14:45 11/07/2019 | 7newstar.com
Total post : 1,195
Google launches the fifth Android Q beta with gestural navigation updates
(Tech) The preview includes system images for the Pixel, Pixel XL, Pixel 2, Pixel 2 XL, Pixel 3, Pixel 3 XL, Pixel 3a, Pixel 3a XL, and the official Android Emulator. If you’re already enrolled in the beta program, you’ll automatically get the update to Beta 5. Like the last two betas, Google is also bringing Android Q Beta 5 to third-party phones over the coming weeks.
In addition to the Pixels, here are the supported third-party devices (full list): Asus ZenFone 5Z, Essential Phone, Huawei Mate 20 Pro, LGE G8, Nokia 8.1, OnePlus 6T, Oppo Reno, Realme 3 Pro, Sony Xperia XZ3, Tecno Spark 3 Pro, Vivo X27, Vivo Nex S, Vivo Nex A, Xiaomi Mi 9, and Xiaomi Mi Mix 3 5G.
Google launched Android Q Beta 1 in March, Android Q Beta 2 in April, Android Q Beta 3 in May, and Android Q Beta 4 in June. Beta 1 brought additional privacy and security features, enhancements for foldables, new connectivity APIs, new media codecs and camera capabilities, NNAPI extensions, Vulkan 1.1 support, and faster app startup. Beta 2 added multitasking Bubbles, a foldables emulator, and a new MicrophoneDirection API.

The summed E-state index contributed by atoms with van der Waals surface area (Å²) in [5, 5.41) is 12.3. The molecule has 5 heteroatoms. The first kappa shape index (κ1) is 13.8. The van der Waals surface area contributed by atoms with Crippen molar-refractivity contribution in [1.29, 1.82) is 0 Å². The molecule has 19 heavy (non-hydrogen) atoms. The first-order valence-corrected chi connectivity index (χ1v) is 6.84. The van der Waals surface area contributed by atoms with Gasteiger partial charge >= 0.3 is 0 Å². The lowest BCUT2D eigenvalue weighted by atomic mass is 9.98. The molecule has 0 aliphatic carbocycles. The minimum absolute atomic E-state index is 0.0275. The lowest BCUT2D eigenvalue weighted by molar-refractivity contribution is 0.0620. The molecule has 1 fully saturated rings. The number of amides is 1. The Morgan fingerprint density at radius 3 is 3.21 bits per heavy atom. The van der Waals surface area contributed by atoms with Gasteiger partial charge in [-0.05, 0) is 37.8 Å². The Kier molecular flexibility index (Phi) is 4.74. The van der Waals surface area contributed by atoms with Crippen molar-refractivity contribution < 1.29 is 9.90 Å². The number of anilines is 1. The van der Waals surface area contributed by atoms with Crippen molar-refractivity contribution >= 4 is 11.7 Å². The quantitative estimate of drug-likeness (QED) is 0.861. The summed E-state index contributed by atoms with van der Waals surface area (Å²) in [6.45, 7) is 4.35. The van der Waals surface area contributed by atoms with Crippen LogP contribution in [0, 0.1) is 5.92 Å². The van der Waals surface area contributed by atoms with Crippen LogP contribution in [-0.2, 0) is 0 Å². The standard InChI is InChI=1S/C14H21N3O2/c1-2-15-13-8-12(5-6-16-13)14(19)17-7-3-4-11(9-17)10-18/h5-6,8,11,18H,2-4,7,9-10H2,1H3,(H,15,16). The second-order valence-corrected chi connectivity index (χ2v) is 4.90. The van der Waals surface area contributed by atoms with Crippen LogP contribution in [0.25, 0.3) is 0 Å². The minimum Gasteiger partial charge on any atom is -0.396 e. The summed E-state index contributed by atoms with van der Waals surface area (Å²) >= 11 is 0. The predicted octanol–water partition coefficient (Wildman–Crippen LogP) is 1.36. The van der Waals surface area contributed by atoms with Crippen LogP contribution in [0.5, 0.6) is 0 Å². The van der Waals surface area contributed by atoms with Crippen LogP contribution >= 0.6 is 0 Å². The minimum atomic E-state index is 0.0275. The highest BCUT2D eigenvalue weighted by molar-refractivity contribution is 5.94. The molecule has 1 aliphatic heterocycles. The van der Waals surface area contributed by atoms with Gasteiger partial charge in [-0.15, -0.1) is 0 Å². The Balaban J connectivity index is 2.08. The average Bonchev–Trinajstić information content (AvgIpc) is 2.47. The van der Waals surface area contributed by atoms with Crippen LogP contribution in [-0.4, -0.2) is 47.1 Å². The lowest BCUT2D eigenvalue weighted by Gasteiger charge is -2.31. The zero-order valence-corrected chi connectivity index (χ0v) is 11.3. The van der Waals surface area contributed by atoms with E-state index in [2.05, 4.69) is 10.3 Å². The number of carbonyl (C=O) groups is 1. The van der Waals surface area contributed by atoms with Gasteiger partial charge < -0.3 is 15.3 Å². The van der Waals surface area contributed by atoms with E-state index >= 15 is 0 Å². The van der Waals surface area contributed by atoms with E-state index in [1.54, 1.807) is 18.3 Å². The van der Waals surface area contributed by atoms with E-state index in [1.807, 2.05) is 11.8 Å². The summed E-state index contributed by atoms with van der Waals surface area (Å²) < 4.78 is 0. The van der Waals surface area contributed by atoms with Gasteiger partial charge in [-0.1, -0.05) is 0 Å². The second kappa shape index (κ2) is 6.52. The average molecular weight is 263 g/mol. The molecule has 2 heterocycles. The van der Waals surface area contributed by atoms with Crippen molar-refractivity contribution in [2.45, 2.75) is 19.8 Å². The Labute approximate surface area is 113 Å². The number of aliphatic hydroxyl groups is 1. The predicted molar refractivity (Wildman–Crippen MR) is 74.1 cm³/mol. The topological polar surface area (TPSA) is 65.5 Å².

Beta 3, which launched at I/O 2019, brought 5G support, foldable improvements, more privacy enhancements (defining when apps can get location, restricting background launching, preventing tracking), biometrics improvements, TLS 1.3, suggested actions in notifications, Smart Reply in notifications, Live Caption, Focus Mode, Dark Theme, gestural navigation, and Project Mainline. Beta 4 came with final Android Q APIs and the official SDK.
Beta 5 does have some new tricks up its sleeve. The gestural navigation has been updated in a few key areas. You can use a new swipe gesture from either corner to get to the Google Assistant.
Beta 6 will switch you back to the three-button navigation by default when you are using a custom launcher. In fact, Google says it won’t address the remaining issues before Android Q launches.
Android Q is on a tight schedule, as developers test for compatibility and give feedback. To help Google keep the betas coming, you can file platform issues, app compatibility issues, and third-party SDK issues.